Assessment of a new prototype hydrogel CO2 sensor; comparison with air tonometry

W.F. ter Steege, S. Herber, Wouter Olthuis, Piet Bergveld, Albert van den Berg, J. Kolkman

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    a>Abstract a>Objective Gastrointestinal ischemia is always accompanied by an increased luminal CO2. Currently, air tonometry is used to measure luminal CO2. To improve the response time a new sensor was developed, enabling continuous CO2 measurement. It consists of a pH-sensitive hydrogel which swells and shrinks in response to luminal CO2, which is measured by the pressure sensor. We evaluated the potential clinical value of the sensor during an in vitro and in vivo study. a>Methods The response time to immediate, and stepwise change in pCO2 was determined between 5 and 15 kPa, as well as temperature sensitivity between 25 and 40 °C at two pCO2 levels. Three sensors were compared to air tonometry (Tonocap®) in healthy volunteers using a stepwise incremental exercise test, followed by a period of hyperventilation and an artificial CO2-peak. a>Results The in vitro response time to CO2 increase and decrease was mean 5.9 and 6.6 min. The bias, precision and reproducibility were +5%, 3% and 2%, resp. Increase of 1 °C at constant pCO2 decreased sensor signal by 8%. In vivo tests: The relation with the Tonocap was poor during the exercise test. The response time of the sensor was 3 min during hyperventilation and the CO2 peak. a>Conclusion The hydrogel carbon dioxide sensor enabled fast and accurate pCO2 measurement in a controlled environment but is very temperature dependent. The current prototype hydrogel sensor is still too unstable for clinical use, and should therefore be improved.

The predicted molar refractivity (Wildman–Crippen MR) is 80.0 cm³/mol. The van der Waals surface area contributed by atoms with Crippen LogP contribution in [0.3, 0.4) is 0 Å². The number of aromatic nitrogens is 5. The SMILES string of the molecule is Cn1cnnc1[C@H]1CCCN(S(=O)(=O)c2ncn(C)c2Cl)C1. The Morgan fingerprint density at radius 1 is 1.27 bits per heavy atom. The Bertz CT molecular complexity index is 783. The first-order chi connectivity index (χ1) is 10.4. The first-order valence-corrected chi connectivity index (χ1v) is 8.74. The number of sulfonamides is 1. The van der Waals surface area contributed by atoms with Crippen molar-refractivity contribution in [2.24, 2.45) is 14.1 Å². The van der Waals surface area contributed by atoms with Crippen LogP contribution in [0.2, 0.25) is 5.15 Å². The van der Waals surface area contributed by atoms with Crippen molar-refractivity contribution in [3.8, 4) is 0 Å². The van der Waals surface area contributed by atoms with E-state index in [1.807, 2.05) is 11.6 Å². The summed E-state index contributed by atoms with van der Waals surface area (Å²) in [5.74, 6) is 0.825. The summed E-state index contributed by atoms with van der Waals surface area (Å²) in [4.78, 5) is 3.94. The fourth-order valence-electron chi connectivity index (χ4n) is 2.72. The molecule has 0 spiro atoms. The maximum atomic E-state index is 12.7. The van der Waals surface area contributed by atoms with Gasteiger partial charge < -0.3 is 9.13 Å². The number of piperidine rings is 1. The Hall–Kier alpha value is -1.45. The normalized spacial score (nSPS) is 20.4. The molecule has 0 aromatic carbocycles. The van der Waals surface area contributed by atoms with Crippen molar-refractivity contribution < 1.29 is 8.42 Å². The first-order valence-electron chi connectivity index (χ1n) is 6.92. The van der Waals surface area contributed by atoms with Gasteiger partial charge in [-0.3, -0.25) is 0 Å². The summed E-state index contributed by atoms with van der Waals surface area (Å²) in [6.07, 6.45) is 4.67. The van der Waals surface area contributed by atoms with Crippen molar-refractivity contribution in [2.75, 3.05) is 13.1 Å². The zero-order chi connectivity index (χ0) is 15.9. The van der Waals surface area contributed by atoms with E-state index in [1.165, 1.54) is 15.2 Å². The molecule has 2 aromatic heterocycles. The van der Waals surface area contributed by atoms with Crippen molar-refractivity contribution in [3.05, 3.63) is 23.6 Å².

Original languageUndefined
    Article number10.1007/s10877-006-9060-x
    Pages (from-to)83-90
    Number of pages8
    JournalJournal of clinical monitoring and computing
    Issue numberLNCS4549/2
    Publication statusPublished - 2007


    • METIS-241783
    • EWI-10769
    • Gastrointestinal tract - mucosal perfusion - gastrointestinal ischemia - carbon dioxide - measurement techniques - air tonometry - hydrogel-based CO2 sensor - mesenteric - hydrogel
    • IR-61847

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